VA's massive 100K tablet buy geared heavily toward clinicians

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Less than a month after announcing a 1,000 iPad pilot test, the Department of Veterans Affairs is ready to go whole hog and purchase as many as 100,000 tablet computers, many of which will go to clinicians.

Even before the test results are in, VA CIO Roger Baker is projecting that tablets will transform the way medicine is practiced in the VA's 152 facilities, according to Nextgov.

The VA's new penchant for tablets may give Apple its first clear shot at the government IT market, where it has lagged behind Dell and RIM (Blackberry) for several years, reports Nextgov. Even with Apple clearly a leading contender, though, Baker and other VA officials insist they will not limit themselves to iPads, and will support Android and Windows OS tablets. The VA also will allow a mix of personal- and government-owned devices.

RIM's PlayBook may have a jump on the competition, as it received a security certification from the National Institute of Standards and Technology in July. Apple has a certification request pending, NIST officials tell Bloomberg Businessweek.

But the VA isn't waiting for vendors to create a totally secure device. Instead, officials have asked the mHealth industry for information on mobile management systems to secure email streams and control access to agency networks.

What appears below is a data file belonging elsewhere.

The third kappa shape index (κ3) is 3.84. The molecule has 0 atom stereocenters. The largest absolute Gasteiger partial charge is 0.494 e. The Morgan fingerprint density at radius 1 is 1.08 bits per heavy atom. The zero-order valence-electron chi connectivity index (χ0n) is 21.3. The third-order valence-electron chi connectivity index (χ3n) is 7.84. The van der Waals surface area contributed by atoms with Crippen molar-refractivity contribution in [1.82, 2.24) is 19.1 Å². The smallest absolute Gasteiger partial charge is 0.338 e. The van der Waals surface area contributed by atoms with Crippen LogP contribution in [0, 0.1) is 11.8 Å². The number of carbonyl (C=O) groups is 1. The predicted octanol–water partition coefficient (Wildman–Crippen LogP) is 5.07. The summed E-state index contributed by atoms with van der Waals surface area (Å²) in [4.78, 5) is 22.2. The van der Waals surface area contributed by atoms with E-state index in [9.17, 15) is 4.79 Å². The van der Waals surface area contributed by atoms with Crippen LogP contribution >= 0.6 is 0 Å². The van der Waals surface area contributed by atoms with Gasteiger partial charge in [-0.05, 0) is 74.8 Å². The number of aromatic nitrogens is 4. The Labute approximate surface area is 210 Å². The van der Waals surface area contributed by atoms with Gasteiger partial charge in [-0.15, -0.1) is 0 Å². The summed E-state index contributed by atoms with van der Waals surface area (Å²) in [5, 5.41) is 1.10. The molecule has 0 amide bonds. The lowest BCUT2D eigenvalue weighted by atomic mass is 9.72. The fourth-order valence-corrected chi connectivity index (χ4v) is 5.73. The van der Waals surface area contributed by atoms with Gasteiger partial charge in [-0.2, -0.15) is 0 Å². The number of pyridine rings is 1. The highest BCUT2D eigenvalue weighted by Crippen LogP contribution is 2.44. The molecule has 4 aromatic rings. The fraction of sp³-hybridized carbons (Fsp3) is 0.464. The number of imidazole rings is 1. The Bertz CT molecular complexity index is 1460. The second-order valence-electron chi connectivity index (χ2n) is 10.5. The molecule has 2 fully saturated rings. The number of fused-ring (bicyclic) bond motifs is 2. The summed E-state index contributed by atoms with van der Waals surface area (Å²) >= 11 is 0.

It's a problematic approach, according to Rick Dakin, CEO of Louisville, Colo.-based IT risk assessment firm Coalfire Systems. His take: During data transmission, the key to decoding a message is embedded within it, offering a chance for hackers to gain access. Many mobile management systems do not protect the embedded keys, Dakin says.

Once they've sorted out the devices and security concerns, what kinds of apps will your VA colleagues be using? While the first project on the runway for the tablets likely could be based on computerized patient records, Baker revealed in a media briefing that apps for heart rate monitoring and on-the-spot blood analysis also will be top priorities. Baker also is eyeing remote patient monitoring and telehealth to provide care to veterans at home.

To learn more:
- dig into Nextgov's analysis
- check out Bloomberg Businessweek's story
- read the Federal Computer Week article
- learn more about VA security concerns

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